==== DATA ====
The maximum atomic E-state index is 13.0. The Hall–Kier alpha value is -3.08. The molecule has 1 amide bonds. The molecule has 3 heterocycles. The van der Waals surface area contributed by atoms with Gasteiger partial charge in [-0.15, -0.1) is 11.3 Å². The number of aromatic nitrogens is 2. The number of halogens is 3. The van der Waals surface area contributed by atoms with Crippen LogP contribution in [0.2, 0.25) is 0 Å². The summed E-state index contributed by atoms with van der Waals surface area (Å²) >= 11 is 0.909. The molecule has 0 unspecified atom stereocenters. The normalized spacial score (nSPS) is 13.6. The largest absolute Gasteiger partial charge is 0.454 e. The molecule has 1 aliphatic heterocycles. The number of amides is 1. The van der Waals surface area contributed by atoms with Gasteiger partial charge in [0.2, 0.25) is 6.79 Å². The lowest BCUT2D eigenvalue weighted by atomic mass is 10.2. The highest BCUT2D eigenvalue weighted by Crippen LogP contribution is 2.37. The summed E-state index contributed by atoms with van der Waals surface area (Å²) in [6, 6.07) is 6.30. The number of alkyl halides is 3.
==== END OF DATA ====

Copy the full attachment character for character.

The maximum atomic E-state index is 13.0. The Hall–Kier alpha value is -3.08. The molecule has 1 amide bonds. The molecule has 3 heterocycles. The van der Waals surface area contributed by atoms with Gasteiger partial charge in [-0.15, -0.1) is 11.3 Å². The number of aromatic nitrogens is 2. The number of halogens is 3. The van der Waals surface area contributed by atoms with Crippen LogP contribution in [0.2, 0.25) is 0 Å². The summed E-state index contributed by atoms with van der Waals surface area (Å²) >= 11 is 0.909. The molecule has 0 unspecified atom stereocenters. The normalized spacial score (nSPS) is 13.6. The largest absolute Gasteiger partial charge is 0.454 e. The molecule has 1 aliphatic heterocycles. The number of amides is 1. The van der Waals surface area contributed by atoms with Gasteiger partial charge in [0.2, 0.25) is 6.79 Å². The lowest BCUT2D eigenvalue weighted by atomic mass is 10.2. The highest BCUT2D eigenvalue weighted by Crippen LogP contribution is 2.37. The summed E-state index contributed by atoms with van der Waals surface area (Å²) in [6, 6.07) is 6.30. The number of alkyl halides is 3.